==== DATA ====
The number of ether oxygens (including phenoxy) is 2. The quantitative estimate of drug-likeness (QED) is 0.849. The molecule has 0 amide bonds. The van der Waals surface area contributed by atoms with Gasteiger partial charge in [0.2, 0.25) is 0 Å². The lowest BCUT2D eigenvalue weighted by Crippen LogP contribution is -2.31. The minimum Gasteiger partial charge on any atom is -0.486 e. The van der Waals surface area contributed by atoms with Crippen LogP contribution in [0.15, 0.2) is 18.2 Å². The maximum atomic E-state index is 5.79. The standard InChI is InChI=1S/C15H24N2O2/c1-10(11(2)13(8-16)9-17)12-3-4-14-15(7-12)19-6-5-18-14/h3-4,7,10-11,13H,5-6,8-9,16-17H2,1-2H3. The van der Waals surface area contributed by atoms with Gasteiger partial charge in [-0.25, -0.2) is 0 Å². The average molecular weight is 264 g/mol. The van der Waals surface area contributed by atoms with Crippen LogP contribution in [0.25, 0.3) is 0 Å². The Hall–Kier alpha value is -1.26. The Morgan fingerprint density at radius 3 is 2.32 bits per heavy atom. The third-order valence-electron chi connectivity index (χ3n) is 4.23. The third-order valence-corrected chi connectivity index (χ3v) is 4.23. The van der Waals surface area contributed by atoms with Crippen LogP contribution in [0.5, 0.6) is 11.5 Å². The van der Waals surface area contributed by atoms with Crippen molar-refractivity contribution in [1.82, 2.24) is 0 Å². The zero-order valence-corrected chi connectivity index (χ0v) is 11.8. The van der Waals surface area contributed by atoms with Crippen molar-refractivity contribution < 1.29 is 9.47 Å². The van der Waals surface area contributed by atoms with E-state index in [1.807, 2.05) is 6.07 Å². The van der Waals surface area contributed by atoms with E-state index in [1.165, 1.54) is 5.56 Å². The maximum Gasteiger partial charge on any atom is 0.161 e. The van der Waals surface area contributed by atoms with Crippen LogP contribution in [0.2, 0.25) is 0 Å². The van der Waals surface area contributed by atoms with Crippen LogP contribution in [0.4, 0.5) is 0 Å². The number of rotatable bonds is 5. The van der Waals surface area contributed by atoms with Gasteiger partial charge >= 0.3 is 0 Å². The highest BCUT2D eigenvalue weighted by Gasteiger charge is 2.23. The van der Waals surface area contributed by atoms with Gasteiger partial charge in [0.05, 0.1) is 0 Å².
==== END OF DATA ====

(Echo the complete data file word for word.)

The number of ether oxygens (including phenoxy) is 2. The quantitative estimate of drug-likeness (QED) is 0.849. The molecule has 0 amide bonds. The van der Waals surface area contributed by atoms with Gasteiger partial charge in [0.2, 0.25) is 0 Å². The lowest BCUT2D eigenvalue weighted by Crippen LogP contribution is -2.31. The minimum Gasteiger partial charge on any atom is -0.486 e. The van der Waals surface area contributed by atoms with Crippen LogP contribution in [0.15, 0.2) is 18.2 Å². The maximum atomic E-state index is 5.79. The standard InChI is InChI=1S/C15H24N2O2/c1-10(11(2)13(8-16)9-17)12-3-4-14-15(7-12)19-6-5-18-14/h3-4,7,10-11,13H,5-6,8-9,16-17H2,1-2H3. The van der Waals surface area contributed by atoms with Gasteiger partial charge in [-0.25, -0.2) is 0 Å². The average molecular weight is 264 g/mol. The van der Waals surface area contributed by atoms with Crippen LogP contribution in [0.25, 0.3) is 0 Å². The Hall–Kier alpha value is -1.26. The Morgan fingerprint density at radius 3 is 2.32 bits per heavy atom. The third-order valence-electron chi connectivity index (χ3n) is 4.23. The third-order valence-corrected chi connectivity index (χ3v) is 4.23. The van der Waals surface area contributed by atoms with Crippen LogP contribution in [0.5, 0.6) is 11.5 Å². The van der Waals surface area contributed by atoms with Crippen molar-refractivity contribution in [1.82, 2.24) is 0 Å². The zero-order valence-corrected chi connectivity index (χ0v) is 11.8. The van der Waals surface area contributed by atoms with Crippen molar-refractivity contribution < 1.29 is 9.47 Å². The van der Waals surface area contributed by atoms with E-state index in [1.807, 2.05) is 6.07 Å². The van der Waals surface area contributed by atoms with E-state index in [1.165, 1.54) is 5.56 Å². The maximum Gasteiger partial charge on any atom is 0.161 e. The van der Waals surface area contributed by atoms with Crippen LogP contribution in [0.2, 0.25) is 0 Å². The van der Waals surface area contributed by atoms with Crippen LogP contribution in [0.4, 0.5) is 0 Å². The number of rotatable bonds is 5. The van der Waals surface area contributed by atoms with Gasteiger partial charge >= 0.3 is 0 Å². The highest BCUT2D eigenvalue weighted by Gasteiger charge is 2.23. The van der Waals surface area contributed by atoms with Gasteiger partial charge in [0.05, 0.1) is 0 Å².